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Tuesday, May 28, 2013

Stirred Drinks

Stirred Drinks

"Shaken, not stirred," is how James Bond orders his vodka martinis in the movies. The fact is, martinis, like many "spirit forward" cocktails, are designed to be stirred. Shaking gin (or vodka) and vermouth leads to a cloudy, aerated drink with little chunks of ice in it, not the smooth, silky nectar Bacchus intended.

"Unlike moustaches and bow ties, the shake vs. stir divide is not an arbitrary byproduct of bartender groupthink," insists Adam Stemmler, the award-winning San Diego-based bartender behind Blind Tiger Cocktail Co. "There is sound reasoning behind when each is appropriate."

Both methods cool your drink and dilute the alcohol just slightly for an easier drinking experience. But shaking aerates and "emulsifies" a cocktail -- important for most drinks containing fresh citrus, dairy or eggs, which need a proper blending to really work. For the aforementioned "spirit forward" drinks (cocktails that contain a mixture of different alcohols with no "mixers" involved), shaking is not necessary, and can negatively impact the look and sometimes even the taste of the cocktail. With that in mind, here are five drinks that you can ruin by shaking and ought to stir, and two we enjoy finger stirring.

Sazerac: (whisky or Cognac, simple syrup, bitters, absinthe rinse)
"Shaking a Sazerac or an Old Fashioned aerates the tannin component of aged brown spirits like whisky or Cognac, and leaves a thin, frothy and dilapidated cocktail that sacrifices the silky mouthfeel that stirring maintains," says Stemmler. In essence, all the bitter, earthy stuff the booze extracted from the wood barrels originally to round out the spirit is now sitting at the top of your glass like sludge.
With classic cocktails consisting of one or more spirits, fortified wines (like vermouth), bitters and/or liqueurs only, place the ingredients in a large mixing glass filled with quality ice cubes (or, better, cracked cubes). Stir well with a bar spoon -- fast but not frantic, and for about 30-50 seconds. Ideally your wrist and arm don't move during the process. Don't stir too long, as you'll risk over-dilution (this is why professional bartenders make the big bucks).

Bellini: (pureed peach juice, Champagne)

It may seem obvious, but any drink with a sparkling component requires at least some stirring, as shaking a carbonated beverage will usually end badly. With more complex cocktails, some ingredients may require shaking before being topped with sparkling wine or soda. With a simpler drink, like a Whisky Highball or Bellini, the act of pouring the sparkling component into the glass does much of the mixing. In either case, two or three gentle stirs with a barspoon or straw help ensure the drink is uniformly blended, the bubbles invigorated.

Mojito: (rum, mint leaves, lime, sugar, soda)

This is one of many "built" drinks that receive a quick stir. Built drinks are constructed in the glass from which you'll enjoy the finished product, rather than in a separate shaker or mixing glass. Why? First, rather than straining out solids, you actually want them in the drink. You want the texture and the oils of the sugar and mint. Second, because a drink full of suspended mint leaves is all that more visually awesome as you sit beside the rooftop pool. Build this drink carefully. Lightly muddled mint and sugar are the foundation. Limes (again muddled) are the infrastructure. And ice, rum and soda complete a thing of beauty. Stir deftly to bring the mint leaves up through the body of the drink.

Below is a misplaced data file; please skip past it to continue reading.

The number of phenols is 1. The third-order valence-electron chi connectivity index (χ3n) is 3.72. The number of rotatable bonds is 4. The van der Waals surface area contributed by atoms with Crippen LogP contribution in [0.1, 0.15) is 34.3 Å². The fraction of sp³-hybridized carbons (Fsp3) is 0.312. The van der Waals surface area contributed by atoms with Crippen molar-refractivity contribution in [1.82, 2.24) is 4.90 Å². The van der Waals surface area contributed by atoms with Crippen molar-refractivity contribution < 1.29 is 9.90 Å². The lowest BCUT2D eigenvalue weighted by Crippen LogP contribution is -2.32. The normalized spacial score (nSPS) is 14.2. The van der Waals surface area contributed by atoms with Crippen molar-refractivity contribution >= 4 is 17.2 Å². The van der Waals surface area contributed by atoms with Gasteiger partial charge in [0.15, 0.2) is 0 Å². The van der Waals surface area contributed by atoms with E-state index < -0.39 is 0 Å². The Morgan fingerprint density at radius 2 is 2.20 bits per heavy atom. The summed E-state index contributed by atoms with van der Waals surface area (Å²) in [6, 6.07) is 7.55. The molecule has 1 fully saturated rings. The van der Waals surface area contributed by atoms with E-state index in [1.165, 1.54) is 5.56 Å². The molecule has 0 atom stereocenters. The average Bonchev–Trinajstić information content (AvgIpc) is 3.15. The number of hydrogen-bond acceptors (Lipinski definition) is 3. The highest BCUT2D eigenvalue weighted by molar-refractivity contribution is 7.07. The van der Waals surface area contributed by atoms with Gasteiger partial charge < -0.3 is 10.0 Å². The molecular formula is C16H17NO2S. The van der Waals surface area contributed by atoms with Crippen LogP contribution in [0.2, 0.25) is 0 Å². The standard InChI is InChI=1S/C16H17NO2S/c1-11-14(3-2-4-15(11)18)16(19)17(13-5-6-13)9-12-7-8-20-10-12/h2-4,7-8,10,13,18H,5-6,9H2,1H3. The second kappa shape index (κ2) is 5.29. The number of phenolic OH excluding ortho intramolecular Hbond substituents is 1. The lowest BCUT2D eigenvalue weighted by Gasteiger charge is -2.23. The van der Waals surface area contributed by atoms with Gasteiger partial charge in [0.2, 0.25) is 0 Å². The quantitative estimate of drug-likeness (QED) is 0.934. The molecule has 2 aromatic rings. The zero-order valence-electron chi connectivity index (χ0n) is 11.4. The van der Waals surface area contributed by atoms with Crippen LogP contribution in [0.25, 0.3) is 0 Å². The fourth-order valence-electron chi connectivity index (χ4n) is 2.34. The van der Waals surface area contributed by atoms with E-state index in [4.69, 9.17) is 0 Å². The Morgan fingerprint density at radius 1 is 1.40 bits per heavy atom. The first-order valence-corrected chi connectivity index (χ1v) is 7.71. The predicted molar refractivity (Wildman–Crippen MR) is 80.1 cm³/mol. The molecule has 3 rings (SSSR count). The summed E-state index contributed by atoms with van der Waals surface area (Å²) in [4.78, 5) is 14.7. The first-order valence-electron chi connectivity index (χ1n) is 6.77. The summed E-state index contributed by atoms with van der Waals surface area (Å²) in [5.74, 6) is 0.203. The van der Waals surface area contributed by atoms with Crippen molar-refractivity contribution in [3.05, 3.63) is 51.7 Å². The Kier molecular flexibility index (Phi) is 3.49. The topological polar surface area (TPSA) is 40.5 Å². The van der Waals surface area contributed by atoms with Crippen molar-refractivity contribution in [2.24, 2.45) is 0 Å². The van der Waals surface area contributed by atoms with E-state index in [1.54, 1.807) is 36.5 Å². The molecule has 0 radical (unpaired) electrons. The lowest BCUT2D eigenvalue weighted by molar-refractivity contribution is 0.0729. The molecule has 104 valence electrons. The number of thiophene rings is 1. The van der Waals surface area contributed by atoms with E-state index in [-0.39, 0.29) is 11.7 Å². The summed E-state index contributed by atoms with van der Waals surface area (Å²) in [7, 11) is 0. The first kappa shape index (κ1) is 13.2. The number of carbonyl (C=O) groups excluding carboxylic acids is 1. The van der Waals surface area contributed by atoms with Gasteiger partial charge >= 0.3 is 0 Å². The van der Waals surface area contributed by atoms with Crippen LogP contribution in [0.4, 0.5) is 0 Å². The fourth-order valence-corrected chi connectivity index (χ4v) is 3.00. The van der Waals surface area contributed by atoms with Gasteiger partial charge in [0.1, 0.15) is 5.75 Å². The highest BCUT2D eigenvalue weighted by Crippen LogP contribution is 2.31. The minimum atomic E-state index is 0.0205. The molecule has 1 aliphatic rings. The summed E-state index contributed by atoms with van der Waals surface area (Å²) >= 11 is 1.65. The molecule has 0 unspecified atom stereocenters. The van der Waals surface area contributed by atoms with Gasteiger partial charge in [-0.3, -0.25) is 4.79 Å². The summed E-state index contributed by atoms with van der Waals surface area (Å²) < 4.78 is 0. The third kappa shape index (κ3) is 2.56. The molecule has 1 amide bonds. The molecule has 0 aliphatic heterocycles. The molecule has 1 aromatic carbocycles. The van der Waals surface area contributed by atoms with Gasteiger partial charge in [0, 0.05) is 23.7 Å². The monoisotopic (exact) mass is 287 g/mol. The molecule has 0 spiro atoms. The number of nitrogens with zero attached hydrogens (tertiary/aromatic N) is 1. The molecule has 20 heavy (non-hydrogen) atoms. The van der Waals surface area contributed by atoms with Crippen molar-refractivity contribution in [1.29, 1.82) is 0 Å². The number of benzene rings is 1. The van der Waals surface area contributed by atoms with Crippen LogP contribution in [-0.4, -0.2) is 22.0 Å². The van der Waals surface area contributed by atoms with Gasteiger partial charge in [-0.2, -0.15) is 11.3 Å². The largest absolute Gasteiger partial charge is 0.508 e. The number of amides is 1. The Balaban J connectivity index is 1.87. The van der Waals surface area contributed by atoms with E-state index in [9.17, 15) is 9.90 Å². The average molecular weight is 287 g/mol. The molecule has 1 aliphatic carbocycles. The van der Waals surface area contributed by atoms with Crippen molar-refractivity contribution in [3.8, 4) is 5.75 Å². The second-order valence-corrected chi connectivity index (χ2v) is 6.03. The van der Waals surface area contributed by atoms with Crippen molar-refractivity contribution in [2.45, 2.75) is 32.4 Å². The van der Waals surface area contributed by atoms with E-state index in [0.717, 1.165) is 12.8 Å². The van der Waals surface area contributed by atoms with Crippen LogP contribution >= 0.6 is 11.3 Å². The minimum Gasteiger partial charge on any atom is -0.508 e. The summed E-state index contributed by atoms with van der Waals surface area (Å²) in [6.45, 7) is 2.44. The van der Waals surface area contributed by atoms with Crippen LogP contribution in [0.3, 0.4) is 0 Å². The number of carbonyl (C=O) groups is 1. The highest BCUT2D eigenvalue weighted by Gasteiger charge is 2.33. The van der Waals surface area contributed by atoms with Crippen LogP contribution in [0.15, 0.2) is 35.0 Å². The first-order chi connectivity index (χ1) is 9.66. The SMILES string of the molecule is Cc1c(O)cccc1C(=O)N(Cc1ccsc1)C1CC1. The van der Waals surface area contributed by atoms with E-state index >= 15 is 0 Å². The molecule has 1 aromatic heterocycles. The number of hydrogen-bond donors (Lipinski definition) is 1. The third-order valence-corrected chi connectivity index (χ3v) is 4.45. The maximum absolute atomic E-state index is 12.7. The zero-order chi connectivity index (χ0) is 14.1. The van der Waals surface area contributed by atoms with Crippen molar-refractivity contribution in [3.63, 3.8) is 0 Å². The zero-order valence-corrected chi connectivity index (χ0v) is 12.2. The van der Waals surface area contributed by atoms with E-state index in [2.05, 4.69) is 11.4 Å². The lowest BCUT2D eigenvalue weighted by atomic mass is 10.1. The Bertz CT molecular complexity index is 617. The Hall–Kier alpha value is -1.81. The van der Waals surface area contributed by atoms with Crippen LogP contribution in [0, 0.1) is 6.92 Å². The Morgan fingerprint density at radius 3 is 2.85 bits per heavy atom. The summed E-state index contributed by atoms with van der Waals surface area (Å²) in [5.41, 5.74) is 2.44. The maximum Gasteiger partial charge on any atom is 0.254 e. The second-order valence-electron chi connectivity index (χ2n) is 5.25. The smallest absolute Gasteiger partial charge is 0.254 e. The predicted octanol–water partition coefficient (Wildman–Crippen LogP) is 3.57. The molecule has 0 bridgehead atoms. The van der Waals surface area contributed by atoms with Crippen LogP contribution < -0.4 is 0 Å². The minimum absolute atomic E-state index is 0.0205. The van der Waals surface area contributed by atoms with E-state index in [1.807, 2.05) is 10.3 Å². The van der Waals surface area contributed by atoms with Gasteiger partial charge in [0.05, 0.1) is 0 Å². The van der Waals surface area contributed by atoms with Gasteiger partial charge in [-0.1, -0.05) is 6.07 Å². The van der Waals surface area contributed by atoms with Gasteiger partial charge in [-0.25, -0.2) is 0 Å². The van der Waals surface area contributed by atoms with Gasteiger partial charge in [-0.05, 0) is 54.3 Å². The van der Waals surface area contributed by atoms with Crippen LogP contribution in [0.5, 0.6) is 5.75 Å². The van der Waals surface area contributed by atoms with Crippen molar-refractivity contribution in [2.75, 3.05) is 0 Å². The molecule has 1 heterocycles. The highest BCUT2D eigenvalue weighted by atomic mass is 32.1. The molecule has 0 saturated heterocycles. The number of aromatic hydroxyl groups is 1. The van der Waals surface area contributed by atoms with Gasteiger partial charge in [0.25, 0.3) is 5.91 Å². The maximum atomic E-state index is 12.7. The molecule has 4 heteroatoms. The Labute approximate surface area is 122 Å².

Martini: (gin, vermouth)
  Movie Bond got it wrong. (Book Bond was asking for a shaken Vesper. Different drink.) A real martini should be stirred, not shaken. "When all your ingredients are clear, you stir because you want your cocktail to sparkle like a diamond," not end up opaque and cloudy, according to Seattle's Jamie Boudreau, owner of Canon Whisky and Bitters Emporium. Or, as author Somerset Maugham once wrote, "A martini should always be stirred, not shaken, so that the molecules lie sensuously on top of one another." As for apple martinis and other imposters, as Daniel Craig's Bond said in Casino Royale, "Do I look like I give a damn?"

White Russian: (vodka, Kahlua, milk or half-and-half)

  This, like a Tequila Sunrise and many 1980s party shots, is a layered drink. You want to see the artistry of the "float" (in this case dairy), before combining the ingredients with little red straws at your table. With layered drinks, it's important to pour them in order of relative densities so the least dense ingredients end up on top. In this case, ice, vodka, Kahlua, milk. Stir briefly, sip and pontificate. The Dude abides. 

In Praise Of The Finger Stir

There's a simple, Paleolithic pleasure in stirring a Black or White Russian with your index finger, then sucking the sweetened digit clean. It's relaxed. It says you're done for the day and needn't be bothered with life's little rules. Most of us wouldn't try and get away with that when pouring for others, but author and legendary bartender Gaz Regan has taken to making a point of finger-stirring his Negronis. The blend of gin, sweet vermouth and Campari is often stirred, sometimes shaken and occasionally "thrown" from glass to glass. For Regan -- currently slinging drinks at Manhattan's highly touted The Dead Rabbit -- giving guests the finger "always puts a smile on their faces. Always. And that's a big part of the bartender's job, right? Making his or her customer happy."

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